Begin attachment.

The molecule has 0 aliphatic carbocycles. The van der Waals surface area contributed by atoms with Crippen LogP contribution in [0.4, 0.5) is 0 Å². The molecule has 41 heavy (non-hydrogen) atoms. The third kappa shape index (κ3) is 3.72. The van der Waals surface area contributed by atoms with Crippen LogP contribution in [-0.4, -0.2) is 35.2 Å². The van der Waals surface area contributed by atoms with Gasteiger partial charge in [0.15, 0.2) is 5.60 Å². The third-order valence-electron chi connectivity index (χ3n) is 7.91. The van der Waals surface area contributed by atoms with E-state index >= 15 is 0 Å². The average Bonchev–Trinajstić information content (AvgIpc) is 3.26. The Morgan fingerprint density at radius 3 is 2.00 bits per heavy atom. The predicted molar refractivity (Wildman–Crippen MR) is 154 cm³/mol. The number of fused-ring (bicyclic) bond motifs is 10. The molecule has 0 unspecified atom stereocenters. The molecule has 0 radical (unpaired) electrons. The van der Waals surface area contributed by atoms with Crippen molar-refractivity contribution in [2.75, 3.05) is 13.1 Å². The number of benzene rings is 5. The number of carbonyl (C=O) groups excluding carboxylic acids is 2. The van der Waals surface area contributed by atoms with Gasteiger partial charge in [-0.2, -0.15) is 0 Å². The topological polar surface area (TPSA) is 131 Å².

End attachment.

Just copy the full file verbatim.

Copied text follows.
The molecule has 0 aliphatic carbocycles. The van der Waals surface area contributed by atoms with Crippen LogP contribution in [0.4, 0.5) is 0 Å². The molecule has 41 heavy (non-hydrogen) atoms. The third kappa shape index (κ3) is 3.72. The van der Waals surface area contributed by atoms with Crippen LogP contribution in [-0.4, -0.2) is 35.2 Å². The van der Waals surface area contributed by atoms with Gasteiger partial charge in [0.15, 0.2) is 5.60 Å². The third-order valence-electron chi connectivity index (χ3n) is 7.91. The van der Waals surface area contributed by atoms with E-state index >= 15 is 0 Å². The average Bonchev–Trinajstić information content (AvgIpc) is 3.26. The Morgan fingerprint density at radius 3 is 2.00 bits per heavy atom. The predicted molar refractivity (Wildman–Crippen MR) is 154 cm³/mol. The number of fused-ring (bicyclic) bond motifs is 10. The molecule has 0 unspecified atom stereocenters. The molecule has 0 radical (unpaired) electrons. The van der Waals surface area contributed by atoms with Crippen molar-refractivity contribution in [2.75, 3.05) is 13.1 Å². The number of benzene rings is 5. The number of carbonyl (C=O) groups excluding carboxylic acids is 2. The van der Waals surface area contributed by atoms with Gasteiger partial charge in [-0.2, -0.15) is 0 Å². The topological polar surface area (TPSA) is 131 Å².